The Tech - Online EditionMIT's oldest and largest
newspaper & the first
newspaper published
on the web
Boston Weather: 65.0°F | Overcast

Volleyball Club Wins League Championship

By Evan Sherbrooke
and Gene Van Buren
Team Members

A long tradition of excellent volleyball was renewed on Sunday, as the intercollegiate volleyball club won the New England Collegiate Volleyball League championship by defeating the top-ranked University of New Hampshire in a hard-fought 17-15, 15-13 victory.

Brian Vanden Bosch '95 was selected for the all-tournament team in the post-tourney awards ceremony.

In addition to a flawless 9-0 record in divisional play, the team compiled an impressive record of victories in collegiate tournaments. The only regular season loss for the club occurred in an away match at the University of New Hampshire.

The stage was set on Sunday for a final confrontation between MIT and UNH, who had established themselves as the two finest teams in the region during the regular season.

MIT began its day against the easiest pool opponents, Johnson and Wales University who lost 114, 111.

Next up was Dartmouth University, considered by MIT to be the toughest pool opponent. With IVC's starters in, the team played aggressively and kept Dartmouth at bay with strong blocking and aggressive serving. Both games went to MIT 117, 117.

Wesleyan was Tech's next target, and the club did not take the threat seriously. This turned out to be MIT's biggest mistake of the day.

Several starters returned to the lineup mid-game, but it was too late as Wesleyan took the first game 112. In the second game MIT managed an 115 win.

Tech's last opponent in pool play was Worcester Polytechnical Institute. Cheering from the bench picked up and on-court players showed more support for each other. The difference was clear as IVC rolled over WPI 113, 113.

IVC's 71 pool record consequently pitted them against the University of Connecticut, the second team from the other pool. Undaunted by UConn's size and good record, MIT never letting UConn into the match. A string of seven points from the serve of John Lee G helped to finish off the Huskies 158, 152 before they knew what hit them.

The last obstacle for IVC remained the undefeated home team, the Wildcats of New Hampshire.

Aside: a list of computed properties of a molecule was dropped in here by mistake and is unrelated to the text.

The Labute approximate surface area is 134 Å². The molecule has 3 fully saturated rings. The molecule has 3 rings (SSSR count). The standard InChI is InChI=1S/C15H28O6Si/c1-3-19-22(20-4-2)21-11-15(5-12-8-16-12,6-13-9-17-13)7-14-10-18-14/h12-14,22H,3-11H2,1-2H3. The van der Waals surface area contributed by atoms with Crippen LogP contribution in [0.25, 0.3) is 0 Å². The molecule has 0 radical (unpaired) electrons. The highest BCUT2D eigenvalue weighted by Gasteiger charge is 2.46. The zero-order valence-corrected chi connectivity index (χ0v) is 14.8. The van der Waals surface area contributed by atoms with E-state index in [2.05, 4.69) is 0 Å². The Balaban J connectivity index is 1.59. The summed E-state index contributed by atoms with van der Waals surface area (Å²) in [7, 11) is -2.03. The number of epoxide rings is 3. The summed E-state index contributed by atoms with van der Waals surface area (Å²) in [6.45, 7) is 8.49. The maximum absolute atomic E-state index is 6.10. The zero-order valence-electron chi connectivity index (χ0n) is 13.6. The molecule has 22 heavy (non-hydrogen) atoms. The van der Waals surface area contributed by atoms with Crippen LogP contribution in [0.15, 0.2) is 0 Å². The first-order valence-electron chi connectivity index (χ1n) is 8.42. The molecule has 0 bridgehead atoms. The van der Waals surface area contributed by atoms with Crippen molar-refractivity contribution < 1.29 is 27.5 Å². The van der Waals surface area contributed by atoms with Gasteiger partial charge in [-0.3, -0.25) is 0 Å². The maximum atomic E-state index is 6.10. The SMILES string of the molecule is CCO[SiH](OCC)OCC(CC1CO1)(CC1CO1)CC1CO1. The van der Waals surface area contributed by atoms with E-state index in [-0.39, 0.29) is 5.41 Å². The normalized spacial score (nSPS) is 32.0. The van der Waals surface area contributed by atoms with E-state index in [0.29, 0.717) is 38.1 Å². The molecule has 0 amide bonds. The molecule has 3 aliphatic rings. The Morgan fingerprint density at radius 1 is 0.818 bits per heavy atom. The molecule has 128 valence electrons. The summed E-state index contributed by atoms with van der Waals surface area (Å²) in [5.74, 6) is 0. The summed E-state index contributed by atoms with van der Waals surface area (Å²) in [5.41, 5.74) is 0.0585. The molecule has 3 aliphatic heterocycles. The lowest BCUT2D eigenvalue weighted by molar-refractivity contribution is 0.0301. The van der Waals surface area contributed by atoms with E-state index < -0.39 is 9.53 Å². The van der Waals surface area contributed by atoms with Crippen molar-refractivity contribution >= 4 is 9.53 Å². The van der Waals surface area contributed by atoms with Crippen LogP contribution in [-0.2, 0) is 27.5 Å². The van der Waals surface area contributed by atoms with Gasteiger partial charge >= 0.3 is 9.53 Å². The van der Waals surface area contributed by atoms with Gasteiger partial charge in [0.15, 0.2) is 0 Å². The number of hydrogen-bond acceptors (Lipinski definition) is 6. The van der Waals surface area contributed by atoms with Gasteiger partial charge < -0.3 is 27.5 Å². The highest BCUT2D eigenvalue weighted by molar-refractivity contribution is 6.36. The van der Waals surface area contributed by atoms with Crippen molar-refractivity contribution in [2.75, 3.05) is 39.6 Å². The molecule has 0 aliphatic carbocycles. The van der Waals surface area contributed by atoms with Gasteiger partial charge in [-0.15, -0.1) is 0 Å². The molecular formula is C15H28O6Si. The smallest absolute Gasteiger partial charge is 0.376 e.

The Engineers were pumped for the match and took off to a small early lead by holding off the Wildcats' strong-side attack with blocking from Vanden Bosch.

But UNH's deep play list began to burn IVC's defense, and strong blocking by UNH began to dampen MIT's outside attacks. UNH soon caught up and took the lead to 106.

A time-out from MIT gave them the rest they needed to side-out and work their way back into the game. Setter Koji Asari 96 fed each of the IVC hitters deceptively, leaving the UNH block guessing and usually providing right-side hitter Parry Husbands G with a single block.

Once MIT reached 11-10, UNH began to pick it up again and took two quick points. The battle see-sawed as side-out followed side-out and each team gathered points slowly.

Significant points for MIT came off the blocks of Kent Sorenson G in the middle, and it looked as though Tech had it won at 14-13. This time, UNH's time-out helped spur them on to reach their own game point at 15-14. But MIT came back to win by a rousing 17-15.

The momentum was with IVC and the home crowd was silent as Tech swept to a speedy 60 start in game two. Again, UNH took a time-out and got back into the match with hustling defense.

A 72 run brought them to within a point of the Engineers before MIT called a time-out. The club returned with vigorous hitting from the outside by Tom Klemas G and Sherbrooke to earn a 107 lead.

Again, UNH gathered momentum and ran varied plays in the middle to beat the MIT block. Their four point run led to their only lead of the game as a step up in defense returned the momentum once and for all to the Engineers.

UNH managed only a few more side-outs and two more points as IVC reached championship point at 1413. A back set to Husbands who had come alive on the right-side attack was all it took to slam the door on the Wildcats and bring home the gold for MIT.